Apple has lost an early challenge in the lawsuit against Corellium, a security company that offers a virtualized version of iOS for security testing. The decision on the grounds for a judgment, the judge in charge of the case, rejected Apple’s copyright infringement due to Corellium’s software, and found that Corellium’s use of the Apple Code constituted reasonable use. The judge postponed the decision on a separate Digital Millennium Copyright Act (DMCA) cost, but the result is still a significant setback for the iPhone manufacturer’s lawsuit. The news was first reported by The Washington Post.
In particular, the judge found that several features of Corellium̵
“Corellium is making several changes to iOS and includes its own code to create a product that serves a transformative purpose,” the judge wrote in his ruling. “Corellium’s profit motivation therefore does not undermine the defense of fair use, especially with regard to the public benefit of the product.”
Crucial that the court did not dismiss the entire Apple case. Apple has claimed that Corellium has circumvented the authentication server and the secure startup chain, among other things in violation of the DMCA’s ban on circumventing copy protection measures. Corellium also set up a sound defense against the DMCA charges, but the judge did not find it compelling enough to dismiss the DMCA allegations before a full trial.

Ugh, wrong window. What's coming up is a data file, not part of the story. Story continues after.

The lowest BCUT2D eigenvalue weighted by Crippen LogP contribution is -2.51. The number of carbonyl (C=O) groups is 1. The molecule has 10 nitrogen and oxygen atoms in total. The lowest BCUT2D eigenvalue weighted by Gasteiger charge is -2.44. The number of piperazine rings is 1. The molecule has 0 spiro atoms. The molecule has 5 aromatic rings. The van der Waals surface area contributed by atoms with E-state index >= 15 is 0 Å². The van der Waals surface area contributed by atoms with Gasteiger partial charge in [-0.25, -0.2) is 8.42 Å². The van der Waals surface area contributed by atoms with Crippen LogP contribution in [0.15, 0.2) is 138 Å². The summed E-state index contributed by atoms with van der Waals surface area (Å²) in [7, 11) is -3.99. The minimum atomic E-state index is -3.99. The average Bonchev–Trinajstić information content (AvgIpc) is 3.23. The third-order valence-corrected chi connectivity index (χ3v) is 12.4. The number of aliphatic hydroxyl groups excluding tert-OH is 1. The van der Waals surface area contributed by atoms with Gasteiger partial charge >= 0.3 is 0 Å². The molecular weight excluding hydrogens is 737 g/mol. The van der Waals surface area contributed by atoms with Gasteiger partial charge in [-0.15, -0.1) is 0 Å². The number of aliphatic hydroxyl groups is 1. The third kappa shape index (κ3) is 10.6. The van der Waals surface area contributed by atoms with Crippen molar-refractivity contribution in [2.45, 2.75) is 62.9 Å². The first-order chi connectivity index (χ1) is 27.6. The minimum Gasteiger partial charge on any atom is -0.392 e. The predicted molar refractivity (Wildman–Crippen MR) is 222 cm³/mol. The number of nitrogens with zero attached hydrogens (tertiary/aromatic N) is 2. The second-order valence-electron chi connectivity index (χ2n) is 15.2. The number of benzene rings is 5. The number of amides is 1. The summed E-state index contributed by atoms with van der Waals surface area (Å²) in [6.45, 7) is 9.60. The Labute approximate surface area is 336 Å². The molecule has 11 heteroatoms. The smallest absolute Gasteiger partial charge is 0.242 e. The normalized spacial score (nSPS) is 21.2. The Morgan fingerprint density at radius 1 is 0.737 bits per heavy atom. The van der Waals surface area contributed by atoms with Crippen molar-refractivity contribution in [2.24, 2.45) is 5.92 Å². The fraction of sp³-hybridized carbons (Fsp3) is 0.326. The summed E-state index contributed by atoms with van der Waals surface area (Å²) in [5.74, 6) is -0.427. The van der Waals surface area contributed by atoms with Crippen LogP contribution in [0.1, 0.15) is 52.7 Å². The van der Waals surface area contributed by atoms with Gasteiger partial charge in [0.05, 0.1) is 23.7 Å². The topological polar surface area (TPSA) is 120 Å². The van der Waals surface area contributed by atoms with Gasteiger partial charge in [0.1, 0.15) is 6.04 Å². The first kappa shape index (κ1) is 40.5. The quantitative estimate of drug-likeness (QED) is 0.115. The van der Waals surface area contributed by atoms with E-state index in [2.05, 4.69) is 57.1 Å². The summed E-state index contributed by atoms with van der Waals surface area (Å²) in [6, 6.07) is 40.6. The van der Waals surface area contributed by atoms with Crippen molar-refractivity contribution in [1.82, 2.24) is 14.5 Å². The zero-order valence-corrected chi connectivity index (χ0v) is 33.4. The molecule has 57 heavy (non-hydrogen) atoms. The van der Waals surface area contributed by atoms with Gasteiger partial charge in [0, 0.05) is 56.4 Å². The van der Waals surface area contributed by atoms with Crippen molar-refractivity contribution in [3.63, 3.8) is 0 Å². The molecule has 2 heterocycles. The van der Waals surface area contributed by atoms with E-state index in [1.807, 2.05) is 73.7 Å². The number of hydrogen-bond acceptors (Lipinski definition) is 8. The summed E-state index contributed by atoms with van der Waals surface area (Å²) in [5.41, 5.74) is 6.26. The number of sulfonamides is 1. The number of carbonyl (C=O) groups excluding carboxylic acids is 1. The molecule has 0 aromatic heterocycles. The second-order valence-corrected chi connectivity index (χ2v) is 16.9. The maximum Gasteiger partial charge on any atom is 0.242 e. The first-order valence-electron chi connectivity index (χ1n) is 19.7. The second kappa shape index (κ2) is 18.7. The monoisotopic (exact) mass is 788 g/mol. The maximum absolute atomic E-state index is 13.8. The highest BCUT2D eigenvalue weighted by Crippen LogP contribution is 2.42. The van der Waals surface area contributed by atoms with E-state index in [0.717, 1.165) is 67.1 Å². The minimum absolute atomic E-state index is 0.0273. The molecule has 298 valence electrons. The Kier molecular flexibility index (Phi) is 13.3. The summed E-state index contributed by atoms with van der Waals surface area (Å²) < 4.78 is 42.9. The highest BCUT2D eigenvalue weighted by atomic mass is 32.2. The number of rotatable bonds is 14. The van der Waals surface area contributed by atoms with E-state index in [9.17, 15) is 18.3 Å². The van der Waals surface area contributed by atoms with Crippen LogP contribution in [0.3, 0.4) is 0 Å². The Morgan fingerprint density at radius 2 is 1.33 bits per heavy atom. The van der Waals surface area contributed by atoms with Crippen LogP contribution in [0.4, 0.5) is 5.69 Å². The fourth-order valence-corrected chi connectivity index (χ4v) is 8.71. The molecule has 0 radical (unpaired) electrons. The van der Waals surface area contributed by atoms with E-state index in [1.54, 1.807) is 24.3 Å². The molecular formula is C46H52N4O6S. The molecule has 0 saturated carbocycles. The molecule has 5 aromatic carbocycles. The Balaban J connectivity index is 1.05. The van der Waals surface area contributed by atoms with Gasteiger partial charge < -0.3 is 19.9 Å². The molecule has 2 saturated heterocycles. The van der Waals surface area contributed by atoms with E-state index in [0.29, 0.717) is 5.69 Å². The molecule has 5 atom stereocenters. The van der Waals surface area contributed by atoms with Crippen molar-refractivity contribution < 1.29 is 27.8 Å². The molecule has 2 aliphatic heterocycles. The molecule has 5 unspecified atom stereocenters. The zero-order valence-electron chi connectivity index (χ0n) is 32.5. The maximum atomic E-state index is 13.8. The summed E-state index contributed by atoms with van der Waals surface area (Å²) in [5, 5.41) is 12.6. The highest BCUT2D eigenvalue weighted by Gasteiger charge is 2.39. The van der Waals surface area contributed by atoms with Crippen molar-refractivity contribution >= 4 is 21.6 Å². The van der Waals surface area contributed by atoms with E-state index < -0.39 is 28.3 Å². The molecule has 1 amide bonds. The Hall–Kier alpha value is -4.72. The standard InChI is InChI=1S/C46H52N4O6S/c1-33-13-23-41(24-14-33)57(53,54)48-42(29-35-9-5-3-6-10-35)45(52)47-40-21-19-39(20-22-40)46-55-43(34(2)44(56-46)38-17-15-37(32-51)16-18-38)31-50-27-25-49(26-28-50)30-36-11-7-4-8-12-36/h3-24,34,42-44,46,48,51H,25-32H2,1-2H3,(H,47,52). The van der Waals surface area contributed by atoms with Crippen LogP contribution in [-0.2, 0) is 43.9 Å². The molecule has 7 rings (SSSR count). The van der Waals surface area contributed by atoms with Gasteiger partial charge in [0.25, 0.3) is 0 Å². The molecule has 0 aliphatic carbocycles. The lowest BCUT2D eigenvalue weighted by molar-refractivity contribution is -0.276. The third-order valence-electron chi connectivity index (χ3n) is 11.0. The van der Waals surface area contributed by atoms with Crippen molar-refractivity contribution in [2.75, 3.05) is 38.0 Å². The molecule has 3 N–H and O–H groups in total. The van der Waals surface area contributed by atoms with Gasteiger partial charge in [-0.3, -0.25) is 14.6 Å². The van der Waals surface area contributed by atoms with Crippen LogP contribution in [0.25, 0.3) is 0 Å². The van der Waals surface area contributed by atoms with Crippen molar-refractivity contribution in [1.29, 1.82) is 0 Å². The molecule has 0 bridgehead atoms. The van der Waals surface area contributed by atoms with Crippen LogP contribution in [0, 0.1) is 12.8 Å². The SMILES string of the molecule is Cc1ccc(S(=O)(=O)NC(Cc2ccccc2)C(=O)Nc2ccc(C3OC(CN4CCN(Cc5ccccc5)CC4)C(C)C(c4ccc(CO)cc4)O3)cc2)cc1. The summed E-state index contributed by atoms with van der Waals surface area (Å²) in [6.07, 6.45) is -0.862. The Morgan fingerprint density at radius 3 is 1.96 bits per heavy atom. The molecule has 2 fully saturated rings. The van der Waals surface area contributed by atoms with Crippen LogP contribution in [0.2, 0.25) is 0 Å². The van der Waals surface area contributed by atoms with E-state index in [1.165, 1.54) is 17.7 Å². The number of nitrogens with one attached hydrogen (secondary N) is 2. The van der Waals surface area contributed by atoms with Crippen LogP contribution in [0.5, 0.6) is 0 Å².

Apple started the lawsuit against Corellium on the basis of copyright in August 2019 and added alleged DMCA violations in the case in January. Throughout the case, Apple has insisted that the purpose is “not to charge security research in good faith, but to end Corellium’s illegal commercialization of Apple’s valuable copyrighted works.” Nevertheless, the lawsuit has been alarming for many security companies that rely on Corellium products for iOS analysis.
The Oracle v. Google case has cast a heavy shadow over the lawsuit, and is mentioned several times in the judgment as a prominent example of a successful claim to software copyright. However, in the end, the judge found that the case had little bearing on the specific allegations made by Apple.